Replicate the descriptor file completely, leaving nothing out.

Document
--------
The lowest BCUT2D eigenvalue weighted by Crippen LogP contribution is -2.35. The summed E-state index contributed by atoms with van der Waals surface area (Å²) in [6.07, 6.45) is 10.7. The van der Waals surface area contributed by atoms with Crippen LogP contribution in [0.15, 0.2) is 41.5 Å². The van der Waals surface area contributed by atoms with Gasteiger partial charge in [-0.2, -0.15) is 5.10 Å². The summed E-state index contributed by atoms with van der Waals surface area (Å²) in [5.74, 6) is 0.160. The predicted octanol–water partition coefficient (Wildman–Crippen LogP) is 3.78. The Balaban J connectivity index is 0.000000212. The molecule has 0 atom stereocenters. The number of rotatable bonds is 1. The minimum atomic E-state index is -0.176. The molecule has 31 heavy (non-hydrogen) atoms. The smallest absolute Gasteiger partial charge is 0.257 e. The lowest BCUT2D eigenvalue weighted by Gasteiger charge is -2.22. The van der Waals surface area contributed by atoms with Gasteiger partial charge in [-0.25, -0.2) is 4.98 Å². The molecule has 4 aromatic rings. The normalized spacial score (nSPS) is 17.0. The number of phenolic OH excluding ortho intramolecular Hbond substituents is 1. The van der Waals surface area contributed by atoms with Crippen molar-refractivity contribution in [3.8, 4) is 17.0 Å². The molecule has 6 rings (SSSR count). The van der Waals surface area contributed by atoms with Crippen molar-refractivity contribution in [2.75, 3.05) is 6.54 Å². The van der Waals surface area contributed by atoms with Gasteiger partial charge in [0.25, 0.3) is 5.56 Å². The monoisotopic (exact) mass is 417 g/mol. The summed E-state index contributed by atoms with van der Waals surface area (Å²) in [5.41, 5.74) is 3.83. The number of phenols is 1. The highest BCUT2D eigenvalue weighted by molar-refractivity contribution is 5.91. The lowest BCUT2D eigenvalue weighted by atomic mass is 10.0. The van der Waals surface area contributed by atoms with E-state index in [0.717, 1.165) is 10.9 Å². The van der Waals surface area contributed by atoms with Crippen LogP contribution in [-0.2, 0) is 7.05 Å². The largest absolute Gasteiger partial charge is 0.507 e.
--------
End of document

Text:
The lowest BCUT2D eigenvalue weighted by Crippen LogP contribution is -2.35. The summed E-state index contributed by atoms with van der Waals surface area (Å²) in [6.07, 6.45) is 10.7. The van der Waals surface area contributed by atoms with Crippen LogP contribution in [0.15, 0.2) is 41.5 Å². The van der Waals surface area contributed by atoms with Gasteiger partial charge in [-0.2, -0.15) is 5.10 Å². The summed E-state index contributed by atoms with van der Waals surface area (Å²) in [5.74, 6) is 0.160. The predicted octanol–water partition coefficient (Wildman–Crippen LogP) is 3.78. The Balaban J connectivity index is 0.000000212. The molecule has 0 atom stereocenters. The number of rotatable bonds is 1. The minimum atomic E-state index is -0.176. The molecule has 31 heavy (non-hydrogen) atoms. The smallest absolute Gasteiger partial charge is 0.257 e. The lowest BCUT2D eigenvalue weighted by Gasteiger charge is -2.22. The van der Waals surface area contributed by atoms with Gasteiger partial charge in [-0.25, -0.2) is 4.98 Å². The molecule has 4 aromatic rings. The normalized spacial score (nSPS) is 17.0. The number of phenolic OH excluding ortho intramolecular Hbond substituents is 1. The van der Waals surface area contributed by atoms with Crippen molar-refractivity contribution in [3.8, 4) is 17.0 Å². The molecule has 6 rings (SSSR count). The van der Waals surface area contributed by atoms with Crippen molar-refractivity contribution in [2.75, 3.05) is 6.54 Å². The van der Waals surface area contributed by atoms with Gasteiger partial charge in [0.25, 0.3) is 5.56 Å². The monoisotopic (exact) mass is 417 g/mol. The summed E-state index contributed by atoms with van der Waals surface area (Å²) in [5.41, 5.74) is 3.83. The number of phenols is 1. The highest BCUT2D eigenvalue weighted by molar-refractivity contribution is 5.91. The lowest BCUT2D eigenvalue weighted by atomic mass is 10.0. The van der Waals surface area contributed by atoms with E-state index in [0.717, 1.165) is 10.9 Å². The van der Waals surface area contributed by atoms with Crippen LogP contribution in [-0.2, 0) is 7.05 Å². The largest absolute Gasteiger partial charge is 0.507 e.